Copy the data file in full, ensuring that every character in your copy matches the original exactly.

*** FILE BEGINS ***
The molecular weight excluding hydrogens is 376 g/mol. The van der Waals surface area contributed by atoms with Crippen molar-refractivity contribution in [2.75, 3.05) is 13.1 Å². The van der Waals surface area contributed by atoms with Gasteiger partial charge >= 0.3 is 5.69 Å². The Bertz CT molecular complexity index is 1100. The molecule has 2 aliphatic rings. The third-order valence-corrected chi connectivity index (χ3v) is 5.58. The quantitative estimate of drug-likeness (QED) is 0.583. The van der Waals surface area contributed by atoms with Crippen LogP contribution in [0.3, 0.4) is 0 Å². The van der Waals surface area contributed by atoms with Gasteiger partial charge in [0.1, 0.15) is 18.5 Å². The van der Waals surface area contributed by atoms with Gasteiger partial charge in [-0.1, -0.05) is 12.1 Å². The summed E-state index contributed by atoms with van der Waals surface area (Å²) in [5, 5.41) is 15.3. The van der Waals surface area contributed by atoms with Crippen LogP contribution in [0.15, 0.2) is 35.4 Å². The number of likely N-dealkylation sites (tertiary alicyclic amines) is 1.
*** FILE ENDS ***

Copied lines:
The molecular weight excluding hydrogens is 376 g/mol. The van der Waals surface area contributed by atoms with Crippen molar-refractivity contribution in [2.75, 3.05) is 13.1 Å². The van der Waals surface area contributed by atoms with Gasteiger partial charge >= 0.3 is 5.69 Å². The Bertz CT molecular complexity index is 1100. The molecule has 2 aliphatic rings. The third-order valence-corrected chi connectivity index (χ3v) is 5.58. The quantitative estimate of drug-likeness (QED) is 0.583. The van der Waals surface area contributed by atoms with Crippen LogP contribution in [0.3, 0.4) is 0 Å². The van der Waals surface area contributed by atoms with Gasteiger partial charge in [0.1, 0.15) is 18.5 Å². The van der Waals surface area contributed by atoms with Gasteiger partial charge in [-0.1, -0.05) is 12.1 Å². The summed E-state index contributed by atoms with van der Waals surface area (Å²) in [5, 5.41) is 15.3. The van der Waals surface area contributed by atoms with Crippen LogP contribution in [0.15, 0.2) is 35.4 Å². The number of likely N-dealkylation sites (tertiary alicyclic amines) is 1.